A previous paper [2] outlined and discussed the reliability of the methods tested, no method has good inter and intra rater reliability. Some authors of studies reviewed appeared to make the assumption that the methods tested by them were commonly used or considered the most reliable methods by chiropractors for detecting “spinal subluxations”. The identification of this constellation of eight diagnostic methods in this study and the previous study [1] helps define the directions for future research into the reliability of subluxation detection and will allow a more pragmatic study of the reliability of chiropractic diagnostic methods. Both inter and intra-rater reliability of chiropractic methods used to notionally detect spinal subluxations can now be performed with confidence as the methods being tested will truly reflect those of the chiropractic profession in Victoria.

Of course it is interesting to ponder what changes may occur to both chiropractic education and practice should some or all of the methods prove unreliable. Alternatively, if a subset of back pain patients with manipulable lesions can be reliably identified there will potentially be enormous savings in the cost of treatment. Chiropractors could be trained and able to manipulate only those with the identifiable markers of the manipulable lesion.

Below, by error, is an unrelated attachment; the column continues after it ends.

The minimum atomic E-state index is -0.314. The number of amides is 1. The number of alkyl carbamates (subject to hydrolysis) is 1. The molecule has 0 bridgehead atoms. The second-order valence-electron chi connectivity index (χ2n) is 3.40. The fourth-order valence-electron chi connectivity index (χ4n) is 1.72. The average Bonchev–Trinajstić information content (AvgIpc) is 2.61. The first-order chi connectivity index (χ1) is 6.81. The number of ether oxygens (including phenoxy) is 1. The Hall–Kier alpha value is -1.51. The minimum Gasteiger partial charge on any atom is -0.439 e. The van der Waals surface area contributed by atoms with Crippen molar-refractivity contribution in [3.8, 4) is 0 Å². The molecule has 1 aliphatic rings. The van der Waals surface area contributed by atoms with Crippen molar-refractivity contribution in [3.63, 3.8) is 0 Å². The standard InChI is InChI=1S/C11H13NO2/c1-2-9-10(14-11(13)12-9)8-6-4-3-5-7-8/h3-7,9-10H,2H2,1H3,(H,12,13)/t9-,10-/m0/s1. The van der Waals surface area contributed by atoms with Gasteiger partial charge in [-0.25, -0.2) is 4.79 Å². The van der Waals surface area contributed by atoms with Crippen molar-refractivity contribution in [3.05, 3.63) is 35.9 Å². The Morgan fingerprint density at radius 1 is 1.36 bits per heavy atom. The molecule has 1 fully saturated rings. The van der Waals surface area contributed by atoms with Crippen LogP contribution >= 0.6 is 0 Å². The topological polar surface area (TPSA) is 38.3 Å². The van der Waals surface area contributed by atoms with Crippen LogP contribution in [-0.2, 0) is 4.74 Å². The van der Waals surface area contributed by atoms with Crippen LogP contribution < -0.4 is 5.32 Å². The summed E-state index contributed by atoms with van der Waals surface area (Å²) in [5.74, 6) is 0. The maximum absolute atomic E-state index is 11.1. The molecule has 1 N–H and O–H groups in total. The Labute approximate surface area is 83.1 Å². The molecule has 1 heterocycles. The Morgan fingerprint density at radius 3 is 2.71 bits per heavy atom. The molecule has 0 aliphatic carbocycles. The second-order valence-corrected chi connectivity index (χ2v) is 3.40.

1. Walker BF, Buchbinder R.
    Most Commonly Used Methods of Setecting Spinal Subluxation and
    the Preferred Term for its Description: A Survey of
    Chiropractors in Victoria, Australia

    J Manipulative Physiol Ther 1997 (Nov); 20 (9): 583-589

  2. Walker BF.
    The Reliability of Chiropractic Methods Used for the Detection
    of Spinal Subluxation. An Overview of the Literature

    Australasian Chiropractic & Osteopathy 1996; 5 (1): 12–22

  3. Dillman DA.
    Mail and telephone surveys: The total design method.
    New York: John Wiley & Sons 1978.

  4. Roberts I, Coggan C, Fanslow J.
    Epidemiological methods: The effect of envelope type on response
    rates in an epidemiological study of back pain.
    J Occup Health Safety- Aust NZ 1994; 10(1): 55-7.

  5. Norusis MJ.
    SPSS/PC+ (Ver 5).
    Chicago USA 1991.